Connecting an HD44780 based character LCD to an Intel style bus

I’ve been using these displays for 15 years now, but every time, that same old problem comes up: They’re just a bit annoying to interface with.

Despite them being difficult to interface with, HD44780 and compatible clones remain the defacto standard for character LCDs, with no improved replacement in sight.

There are a lot of ‘Backpack’ boards on the market these days which offer an I2C, SPI or even RS232 interface. Although these boards have made interfacing simpler in electrical terms, the software side of things is typically made worse.

The problem

is pretty simple. The HD44780 is a “Motorola bus” peripheral, notable by it having the “E”, and “R/W” signals. They’re only found on 6800 or 68000 derivative microcontrollers.

Strictly speaking, it is only these Motorola processors that can properly interface with an HD44780, for everything else, some kind of fudge is needed.

I’ve personally been endlessly churning out routines to drive these signals under software control, because despite having used scores of different brands of microcontrollers over the years, not one of them has had the magic Motorola bus these displays require.

Recently I found this page which details how to bodge an HD44780 onto an “Intel bus” microcontroller (an AVR in his example).

Let’s have a look at the issue in the simplest possible terms. There are three signals that differ between Intel and Motorola bus, all of which are used by the HD44780.

Motorola bus


On Motorola bus, the intention to either read or write to the peripheral is indicated at the same time as the address lines are setup, then, a single signal ‘E’ triggers either the read or write.

Intel bus

intelbusOn Intel bus, there is no R/W signal, instead the ‘E’ signal is replaced by two separate read and write signals.

On both a Motorola and Intel system, the RS signal can be connected to the least significant address line (A0), but when it comes to the read and write, we have a slight problem. By the time we know whether or not the CPU is going to read or write, it’s too late, and no, we can’t just deliver the R/W signal at the same time as ‘E’ because, that’s violation of the timing requirements.

We’re left with the unsolvable problem of not having a replacement for R/W. So that’s it. It’s impossible to directly translate Intel bus to Motorola bus.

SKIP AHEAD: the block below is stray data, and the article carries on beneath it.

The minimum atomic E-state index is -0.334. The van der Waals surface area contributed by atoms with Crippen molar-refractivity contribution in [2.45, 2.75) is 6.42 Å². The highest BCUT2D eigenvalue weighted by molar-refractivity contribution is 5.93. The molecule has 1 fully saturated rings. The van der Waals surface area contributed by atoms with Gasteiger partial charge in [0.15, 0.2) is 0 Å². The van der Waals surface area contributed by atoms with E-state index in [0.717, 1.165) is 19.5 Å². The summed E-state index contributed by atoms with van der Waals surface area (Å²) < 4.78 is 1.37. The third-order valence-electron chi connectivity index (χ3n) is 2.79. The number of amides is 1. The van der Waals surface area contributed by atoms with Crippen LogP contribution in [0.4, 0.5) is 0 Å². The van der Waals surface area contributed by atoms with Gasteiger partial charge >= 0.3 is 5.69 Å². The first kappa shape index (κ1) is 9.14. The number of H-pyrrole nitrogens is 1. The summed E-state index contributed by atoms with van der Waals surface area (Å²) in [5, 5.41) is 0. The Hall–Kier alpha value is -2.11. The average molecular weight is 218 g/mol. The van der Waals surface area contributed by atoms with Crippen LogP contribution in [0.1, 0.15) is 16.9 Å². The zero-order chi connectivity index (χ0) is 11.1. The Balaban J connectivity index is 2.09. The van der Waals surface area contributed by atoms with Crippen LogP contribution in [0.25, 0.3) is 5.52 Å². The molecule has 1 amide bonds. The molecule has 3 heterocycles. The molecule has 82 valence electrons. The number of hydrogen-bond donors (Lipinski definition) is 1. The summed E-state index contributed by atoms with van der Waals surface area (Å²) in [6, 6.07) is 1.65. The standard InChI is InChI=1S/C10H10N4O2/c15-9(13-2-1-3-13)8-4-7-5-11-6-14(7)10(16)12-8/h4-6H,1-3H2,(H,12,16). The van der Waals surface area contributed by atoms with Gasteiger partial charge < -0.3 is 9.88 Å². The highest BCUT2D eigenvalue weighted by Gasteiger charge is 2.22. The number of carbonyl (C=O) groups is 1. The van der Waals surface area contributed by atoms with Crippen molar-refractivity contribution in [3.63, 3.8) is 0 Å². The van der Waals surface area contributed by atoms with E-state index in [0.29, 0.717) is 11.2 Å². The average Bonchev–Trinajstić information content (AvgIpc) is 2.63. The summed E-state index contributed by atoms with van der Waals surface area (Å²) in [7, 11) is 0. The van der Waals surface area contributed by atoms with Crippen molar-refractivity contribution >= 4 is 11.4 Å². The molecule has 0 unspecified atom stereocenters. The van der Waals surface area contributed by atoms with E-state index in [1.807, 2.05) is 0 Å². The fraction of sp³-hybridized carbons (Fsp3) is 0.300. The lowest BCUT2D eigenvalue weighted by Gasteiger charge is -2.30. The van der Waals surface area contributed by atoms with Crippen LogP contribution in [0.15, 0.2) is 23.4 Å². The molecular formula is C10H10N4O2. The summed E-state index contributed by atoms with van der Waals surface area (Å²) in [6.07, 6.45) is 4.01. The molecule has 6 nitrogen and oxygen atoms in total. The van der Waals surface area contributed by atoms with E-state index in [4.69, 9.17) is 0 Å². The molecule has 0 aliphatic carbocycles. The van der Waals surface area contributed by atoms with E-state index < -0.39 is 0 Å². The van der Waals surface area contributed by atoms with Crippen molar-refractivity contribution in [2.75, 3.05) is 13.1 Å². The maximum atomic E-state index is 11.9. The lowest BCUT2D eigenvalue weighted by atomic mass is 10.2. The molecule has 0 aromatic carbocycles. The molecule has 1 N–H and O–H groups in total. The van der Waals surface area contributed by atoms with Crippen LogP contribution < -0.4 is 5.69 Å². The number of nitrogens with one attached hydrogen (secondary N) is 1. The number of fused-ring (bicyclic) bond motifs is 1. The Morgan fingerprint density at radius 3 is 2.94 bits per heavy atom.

Because the HD44780 only has one address line, there’s a simple bodge which offers an acceptable solution to this problem:



Here, we’ve used an extra address line to drive R/W, and RD and WR are NAND’d into E.

This means the HD44780’s two registers end up with four addresses, two read, and two write. It’s not a direct conversion, but at a pinch, I’ll take it.

Why go to all this all this effort?

For the most part, yes, this is extra hassle to connect a character LCD, but let’s look at the difference this makes to the software.


This is an example of the minimum code which writes a character to the display using the most common ‘bit bang’ mode. This was taken from my 8OD project, which originally was demonstrated using an HD44780 with this method.

void lcd_data(uint8_t data)

void lcd_byte(uint8_t byte)
    outp(PORTD, 0x00FF, byte);

void lcd_setrs(int on)
    if (on)
        outp(PORTD, 0x400, 0x400);
        outp(PORTD, 0x400, 0x0);


void lcd_strobe(uint8_t delay)
    outp(PORTD, 0x100, 0x100);
    outp(PORTD, 0x100, 0x0);

    switch (delay)
        case D_1_53mS:
        case D_39uS:
        case D_43uS:

That’s an awful lot of fud just to write a single byte.


Let’s have a look at the code needed to do the same thing when the HD44780 is memory mapped – attached to the processor bus.

void lcd_data(uint8_t data)
    outp(LCD_DATA, data);
    while (inp(LCD_CMD) & CMD_BUSY);

Blimey. After attaching the LCD properly, all of that is reduced to 2 lines of code, and depending on the platform and implementation, orders of magnitude better performing. We no longer need any software delays, not even for initialisation. Bus timings are now all native, and we can poll the ‘Busy’ bit on the HD44780 for everything else.

8OD Specific Solution

The board I’m currently doing this work on is 8OD, based on the Intel 8086. Fortunately I’ve got a honking big CPLD on this board, allowing me to experiment with glue logic.

As an added bonus, the 8086 has a signal which directly replaces R/W: DT/R. DT/R is intended for driving bus transceivers but happens to provide the missing timings needed to generate a perfect R/W signal.


Pretty quickly, I whipped up a VHDL module which ties together all of this logic, into a perfect Intel to Motorola bus converter.inteltomoto

After 15 years of using HD44780’s, this is the first time I’ve ever seen one memory mapped.


Posted in Vintage microcontrollers

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